Building Power for Housing Justice in the San Gabriel Valley
Our initiative is a collaboration of LA Forward, the People’s Resource Center, and SGV Tenants Alliance to build community power for housing justice through educating renters on their rights and on housing policy, growing their organizing and civic engagement skills through training workshops, building relationships within and across the region’s cities. We will also help to organize housing justice groups in different cities and supporting new and existing ones with research and technical support.
Please list the organizations collaborating on this proposal.
The People's Resource Center San Gabriel Valley Tenants Alliance
What is the primary issue area that your application will impact?
Housing and Homelessness
In which areas of Los Angeles will you be directly working?
San Gabriel Valley
In what stage of innovation is this project, program, or initiative?
Expand existing project, program, or initiative
What is your understanding of the issue that you are seeking to address?
Suburbia’s reality not does fit uniformly affluent, white image. Nowhere is that more true that the San Gabriel Valley, home to 1.8 million people. The suburban myth obscures not only the tremendous racial, ethnic, and class diversity, but also erases the rapidly worsening housing situation. The cost burden of housing is accelerating, especially for tenants, and housing insecurity and homelessness are growing rapidly. More people are living in overcrowded apartments even as building quality declines. School district data shows declining enrollment as families are displaced and increasing homelessness among students. The region’s 31 cities grant few legal protections to tenants. There aren’t significant resources or vehicles for solidarity available to renters facing housing insecurity. Renters aren’t well organized and they lack civic influence and a say in decision-making compared to homeowners even in tenant-majority cities.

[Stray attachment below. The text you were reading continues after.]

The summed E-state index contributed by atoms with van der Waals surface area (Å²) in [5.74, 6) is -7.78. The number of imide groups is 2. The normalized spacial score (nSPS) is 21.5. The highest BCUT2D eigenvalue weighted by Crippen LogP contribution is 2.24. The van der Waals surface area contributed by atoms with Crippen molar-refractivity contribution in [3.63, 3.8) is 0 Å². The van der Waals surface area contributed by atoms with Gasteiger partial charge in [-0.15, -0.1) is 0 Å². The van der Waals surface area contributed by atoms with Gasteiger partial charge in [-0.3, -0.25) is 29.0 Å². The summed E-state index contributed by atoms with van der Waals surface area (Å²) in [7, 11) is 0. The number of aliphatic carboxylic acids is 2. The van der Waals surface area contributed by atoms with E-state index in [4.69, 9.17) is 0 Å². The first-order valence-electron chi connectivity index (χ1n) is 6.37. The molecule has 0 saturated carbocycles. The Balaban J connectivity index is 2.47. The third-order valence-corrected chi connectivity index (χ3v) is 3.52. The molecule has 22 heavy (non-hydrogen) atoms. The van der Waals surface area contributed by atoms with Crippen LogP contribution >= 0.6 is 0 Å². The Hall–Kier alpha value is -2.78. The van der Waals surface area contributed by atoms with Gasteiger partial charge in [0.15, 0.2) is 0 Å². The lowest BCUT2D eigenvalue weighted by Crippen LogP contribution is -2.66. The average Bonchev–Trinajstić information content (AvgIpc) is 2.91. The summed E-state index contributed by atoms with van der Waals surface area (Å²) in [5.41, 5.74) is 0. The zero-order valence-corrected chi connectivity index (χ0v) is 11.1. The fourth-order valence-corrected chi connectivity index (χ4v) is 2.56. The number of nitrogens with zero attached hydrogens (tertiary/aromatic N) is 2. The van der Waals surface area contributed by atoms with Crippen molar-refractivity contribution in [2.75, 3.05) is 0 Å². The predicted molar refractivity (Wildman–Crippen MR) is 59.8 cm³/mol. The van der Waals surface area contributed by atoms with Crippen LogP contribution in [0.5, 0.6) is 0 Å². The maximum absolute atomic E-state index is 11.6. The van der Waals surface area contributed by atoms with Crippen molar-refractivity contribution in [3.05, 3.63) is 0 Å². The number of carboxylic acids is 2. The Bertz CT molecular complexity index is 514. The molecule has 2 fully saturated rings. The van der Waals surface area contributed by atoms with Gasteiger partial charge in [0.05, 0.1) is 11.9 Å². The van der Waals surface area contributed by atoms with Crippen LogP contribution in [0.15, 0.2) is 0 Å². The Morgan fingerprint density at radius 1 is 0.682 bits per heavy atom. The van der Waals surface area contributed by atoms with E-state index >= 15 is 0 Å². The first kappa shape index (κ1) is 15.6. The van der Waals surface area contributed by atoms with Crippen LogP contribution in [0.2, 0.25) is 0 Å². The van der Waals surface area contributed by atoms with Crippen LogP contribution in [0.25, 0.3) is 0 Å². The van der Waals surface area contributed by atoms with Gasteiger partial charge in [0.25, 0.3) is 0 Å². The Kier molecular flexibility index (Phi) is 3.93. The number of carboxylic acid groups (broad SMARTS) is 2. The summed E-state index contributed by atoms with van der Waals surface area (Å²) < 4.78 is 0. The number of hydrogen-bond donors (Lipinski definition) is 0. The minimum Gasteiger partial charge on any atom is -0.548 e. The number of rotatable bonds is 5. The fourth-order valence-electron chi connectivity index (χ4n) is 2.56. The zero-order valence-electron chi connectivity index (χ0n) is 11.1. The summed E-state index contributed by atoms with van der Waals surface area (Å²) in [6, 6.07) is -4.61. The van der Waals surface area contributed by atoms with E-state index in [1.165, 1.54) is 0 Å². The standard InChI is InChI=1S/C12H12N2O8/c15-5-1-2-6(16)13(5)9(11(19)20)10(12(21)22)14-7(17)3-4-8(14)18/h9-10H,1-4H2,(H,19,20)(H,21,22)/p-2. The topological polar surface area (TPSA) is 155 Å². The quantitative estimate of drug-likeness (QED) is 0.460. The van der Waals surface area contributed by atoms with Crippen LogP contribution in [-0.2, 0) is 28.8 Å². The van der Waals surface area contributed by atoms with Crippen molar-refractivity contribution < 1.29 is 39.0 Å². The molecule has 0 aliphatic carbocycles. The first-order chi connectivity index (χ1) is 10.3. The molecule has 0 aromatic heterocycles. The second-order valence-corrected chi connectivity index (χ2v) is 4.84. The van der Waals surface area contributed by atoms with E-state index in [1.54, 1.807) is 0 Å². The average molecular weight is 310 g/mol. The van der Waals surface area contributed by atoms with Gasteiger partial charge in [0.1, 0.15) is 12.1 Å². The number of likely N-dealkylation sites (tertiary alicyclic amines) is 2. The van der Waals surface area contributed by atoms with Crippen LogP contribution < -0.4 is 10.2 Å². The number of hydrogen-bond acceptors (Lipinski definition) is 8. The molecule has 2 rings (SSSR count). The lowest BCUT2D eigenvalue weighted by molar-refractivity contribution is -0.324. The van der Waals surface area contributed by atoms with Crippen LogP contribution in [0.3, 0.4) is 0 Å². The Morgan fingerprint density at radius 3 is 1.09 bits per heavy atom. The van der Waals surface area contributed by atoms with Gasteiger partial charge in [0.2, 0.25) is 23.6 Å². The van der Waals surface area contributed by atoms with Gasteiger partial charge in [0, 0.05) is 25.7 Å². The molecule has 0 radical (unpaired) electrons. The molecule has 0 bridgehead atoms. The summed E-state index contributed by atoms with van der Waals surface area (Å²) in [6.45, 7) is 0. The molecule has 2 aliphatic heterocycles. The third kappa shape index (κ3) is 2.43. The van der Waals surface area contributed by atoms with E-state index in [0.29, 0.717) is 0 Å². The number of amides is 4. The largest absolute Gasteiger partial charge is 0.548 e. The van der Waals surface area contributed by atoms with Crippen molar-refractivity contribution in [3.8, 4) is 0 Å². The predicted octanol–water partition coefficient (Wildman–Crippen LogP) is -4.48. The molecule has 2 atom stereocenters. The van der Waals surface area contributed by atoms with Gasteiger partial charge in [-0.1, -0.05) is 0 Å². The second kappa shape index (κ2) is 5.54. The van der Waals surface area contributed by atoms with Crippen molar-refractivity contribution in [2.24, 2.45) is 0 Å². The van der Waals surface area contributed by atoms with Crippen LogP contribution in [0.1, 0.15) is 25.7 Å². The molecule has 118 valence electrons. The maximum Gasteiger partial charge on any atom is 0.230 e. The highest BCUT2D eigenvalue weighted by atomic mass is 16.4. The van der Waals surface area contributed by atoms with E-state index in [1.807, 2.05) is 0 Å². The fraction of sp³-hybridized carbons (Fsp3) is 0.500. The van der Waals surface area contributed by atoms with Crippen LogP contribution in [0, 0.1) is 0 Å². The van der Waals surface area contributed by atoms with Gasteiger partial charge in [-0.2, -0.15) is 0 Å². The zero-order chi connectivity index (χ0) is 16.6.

Describe the project, program, or initiative this grant will support to address the issue.
Our initiative seeks to address the SGV’s worsening housing crisis by building the power of renters, who as a group are far more impacted by the crisis than the homeowners who generally wield power in the region’s cities. Building the power of tenants, within and across SGV cities, is crucial to shifting the systems and policies that favor the interests of the propertied to the detriment of those who rent their housing. This project is unique as regionwide and region-specific effort based on scaling up the existing collaborations among LA Forward, the People’s Resource Center, and SGV Tenants Alliance. The main part of our program seeks to educate tenants on their rights and on housing policy, help them grow their organizing and civic engagement skills through training workshop, and build community within and across the region’s cities. To accomplish this, we’ll host series of educational teach-ins and skill-building workshops for a cohort of SGV renters. We’ll also: Host two SGV-wide gatherings at a public park allowing people to meet in-person, develop relationships across cities, and participate in fun and artistic expressively activities like interactive City Visioning. Scale up our work to seed housing justice groups in different cities and support existing groups with research and technical support, as well as access to regional networks. Expand our efforts to engage and support nonprofits in doing housing justice work who historically have not touched it.